Stablecoin Giant Tether (USDT) Struggles to Maintain Dominance
Even as rival stablecoins gains more and more market value, Tether continues to be the king of stablecoin. But the question is – for how long?
Investors are fleeing from Tether (USDT), says on-chain data. The stablecoin giant, as a result, has lost significant market share amid a slew of market corrections.
Tether’s Losing Market Share
Tether currently sits on a $68 billion market cap, the lowest since October last year, down from the recently established all-time high of $83 billion. Since then, the stablecoin underwent a cascade of repeated declines. According to the data from CoinGecko, it freshly shed around $4 billion since June 14 alone.
TerraUST’s collapse pushed market players to seek sanctuary in other digital assets that maintain a one-to-one peg with the USD. As a result, the ensuing market contagion drove crypto and stablecoins to wobble, during which USDT briefly lost its dollar parity as it plunged to 95 cents.
While it managed to re-peg quickly, the deathly spiral resulted in many investors ditching the stablecoin giant for its rival – USDC, a top contender. Upon gauging further, it was found that, unlike the falling market cap of USDT, Circle’s flagship stablecoin has continued to follow an upward trajectory.
After topping out in the first week of March, USDC’s market cap quickly bounced back in mid-May. As reported earlier, it even went on to become the stablecoin of choice on the Ethereum blockchain.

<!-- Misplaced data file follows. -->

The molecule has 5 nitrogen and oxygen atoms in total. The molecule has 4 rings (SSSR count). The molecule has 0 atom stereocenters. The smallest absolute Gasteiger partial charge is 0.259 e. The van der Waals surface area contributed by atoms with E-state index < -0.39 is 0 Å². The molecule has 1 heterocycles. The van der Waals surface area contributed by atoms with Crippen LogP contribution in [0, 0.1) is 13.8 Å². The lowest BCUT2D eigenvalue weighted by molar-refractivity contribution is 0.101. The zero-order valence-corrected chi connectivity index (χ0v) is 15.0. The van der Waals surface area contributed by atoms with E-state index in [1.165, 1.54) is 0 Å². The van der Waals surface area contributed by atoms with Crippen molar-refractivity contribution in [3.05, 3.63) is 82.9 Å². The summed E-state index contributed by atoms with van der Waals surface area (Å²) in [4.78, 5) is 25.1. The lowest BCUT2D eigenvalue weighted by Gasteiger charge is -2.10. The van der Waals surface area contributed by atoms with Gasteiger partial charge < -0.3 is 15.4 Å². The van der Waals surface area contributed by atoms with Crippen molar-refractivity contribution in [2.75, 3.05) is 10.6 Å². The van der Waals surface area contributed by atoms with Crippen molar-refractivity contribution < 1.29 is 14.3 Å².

During the same time, Binance USD (BUSD) also noted a minor but relevant bounce back up. With TerraUSD gone, the three largest stablecoins – Tether, USD Coin, and Binance USD – have managed to retain their positions in the top ten leaderboard.
Tether’s shrinking market cap comes days after it refuted rumors that the stablecoin is largely backed by Chinese and Asian commercial paper. Regarding the recent events impacting the crypto lending platform, Celsius, the stablecoin issuer stated,
“Celsius position has been liquidated with no losses to Tether. Tether’s lending activity with Celsius (as with any other borrower) has always been overcollateralized. Tether has currently zero exposure to Celsius apart from a small investment made out of Tether equity in the company. Tether is aware of other rumors being spread, suggesting that it has a lending exposure to Three Arrows Capital – again this is categorically false.”
Separately, Tether’s CTO – Paolo Ardoino – outlined an attack against the company’s servers, but reassured that it was not successful.
While other dollar-pegged tokens may be eating up Tether’s share, for the first time in history, the total stablecoin supply as a whole has dropped sharply in the second quarter of 2022 (excluding UST). CoinMetrics head of research and development Lucas Nuzzi revealed that stablecoin redemptions rose massively due to short-term liquidity and concerns about insolvency.
Of all centralized issuers, Tether witnessed the most redemptions, wiping approximately 7 billion of its supply in the past month, as investors attempted to pull out from the market and avoid any further damage.
Nevertheless, the rapidly declining prices of all non-stablecoin crypto assets mean that stablecoins have risen in terms of market cap and placement. Recent data shows that there’re four such digital assets in the top 10 largest cryptocurrencies, and the fifth one is close to breaking in as well.